With les than month until the 2019 Formula 1 season opener in Melbourne, Australia, and news relevant to current and past F1 champions, the forthcoming season promises to be even more dynamic than this year’s.
There will be 21 Grands Prix, covering almost every continent, with eleven to be raced in Europe. There will be five in Asia including Japan’s Suzuka which has had their contract renewed for three years. It will also be the 30th anniversary of the Japan Grand Prix. 2019 will also see the 1000th F1GP, which will be held in China on April 14.
The end of 2018 brought forth news that Michael Schumacher’s medical condition is allegedly better than media speculation has had it, with still unconfirmed reports saying he is conscious and mobile, with a rumoured relocation to a specialist facility in Dallas, Texas, in December of 2018. It must be made clear that this information is yet to be officially confirmed, however if there is improvement, the F1 family would welcome such news.
2019 will bring with it new teams lineups. Potentially the biggest news for the upcoming season will be Daniel Ricciardo’s move to Renault. After a solid start the seaon rapidly went backwards, with electrical, mechanical, and resultant grid space penalties sending his season into a spiral.
Of 2018 Ricciardo says: “The feeling crossing the line in Monaco was more relief than anything else because that victory was two years in the making. Don’t get me wrong, I was ecstatic, but with everything going on with the car, relief was uppermost. The car started having problems early in the race and, initially, I didn’t think I could hold on. “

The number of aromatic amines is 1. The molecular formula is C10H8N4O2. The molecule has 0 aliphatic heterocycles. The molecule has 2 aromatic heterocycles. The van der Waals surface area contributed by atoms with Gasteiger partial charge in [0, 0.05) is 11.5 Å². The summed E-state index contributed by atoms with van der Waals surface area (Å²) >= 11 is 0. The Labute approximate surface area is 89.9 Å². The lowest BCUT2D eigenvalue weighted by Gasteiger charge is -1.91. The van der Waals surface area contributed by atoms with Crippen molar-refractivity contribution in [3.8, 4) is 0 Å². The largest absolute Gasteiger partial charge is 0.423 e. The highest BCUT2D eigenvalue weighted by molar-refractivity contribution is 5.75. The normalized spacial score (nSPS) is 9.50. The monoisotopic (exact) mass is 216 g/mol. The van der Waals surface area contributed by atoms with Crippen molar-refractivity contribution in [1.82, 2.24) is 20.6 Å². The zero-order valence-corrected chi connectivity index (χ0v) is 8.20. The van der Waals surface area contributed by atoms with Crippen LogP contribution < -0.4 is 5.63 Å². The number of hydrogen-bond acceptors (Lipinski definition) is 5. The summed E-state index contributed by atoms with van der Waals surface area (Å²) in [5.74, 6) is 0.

Charles Leclerc moves into the red-zone for 2019. The Monaco-born youngster has set himself a target of a minimum of two wins in 2019 with Ferrari. Knowing he has a big space to fill, Leclerc says: “I would like to win two Grands Prix: Monaco, my home and on the roads I have traveled on the bus, and Monza. I cannot wait to race in Italy with the Cavallino.”
Lance Stroll moves across to the current Force India named team, with Esteban Ocon being picked up by Mercedes as a reserve driver. The team itself is preparing to be officially rebranded as Racing Point and are due to hold their 2019 season launch at the Canadian International Auto Show in Toronto in February. Stroll said in a prepared statement about his move as being: “…the beginning of an incredibly exciting journey in my Formula One career. I look forward to working alongside a successful team with a great culture. It’s a new challenge and I am excited to embrace this new opportunity.”
But perhaps the biggest news is the return to F1 of Polish driver Robert Kubica. Joining the Williams team, at the expense of Sergey Sirotkin, Kubica rejoins F1 after a severe crash whilst competing in a rally in 2011.
With years of physical rehabilitation to rebuild and regain strength in his right arm and chest, Kubica says: In order to drive at the top level you have to drive as naturally as possible. It has to come from no thinking, just driving.
“The turning point was last year when after a few tests in F1 I realised I’ve actually started driving naturally. Then of course I had to adapt my driving more of a technical point of view because the cars had changed a lot. But this I’m happy with what I did this year. And that’s it. There is nothing more to add.”
2019 also brings rule changes to the teams. Front and rear wings have been reprofiled, wing mirrors have been redesigned and repositioned for better vision, and the fuel allowance has been upped to 110kilograms. This is to entice drivers to use full engine power for longer to look at more active engagement on track.
It’s perhaps the changes to the wings that will help most. The front wings will be given standardized end plates, have dimensional changes, and have the upper flaps removed. The rear wing end plates will have the horizontal gills removed, and receive an increase in height.
F1 for 2019 gets underway on March 19, at Albert Park, just a few kilometers south of Melbourne, Victoria, Australia.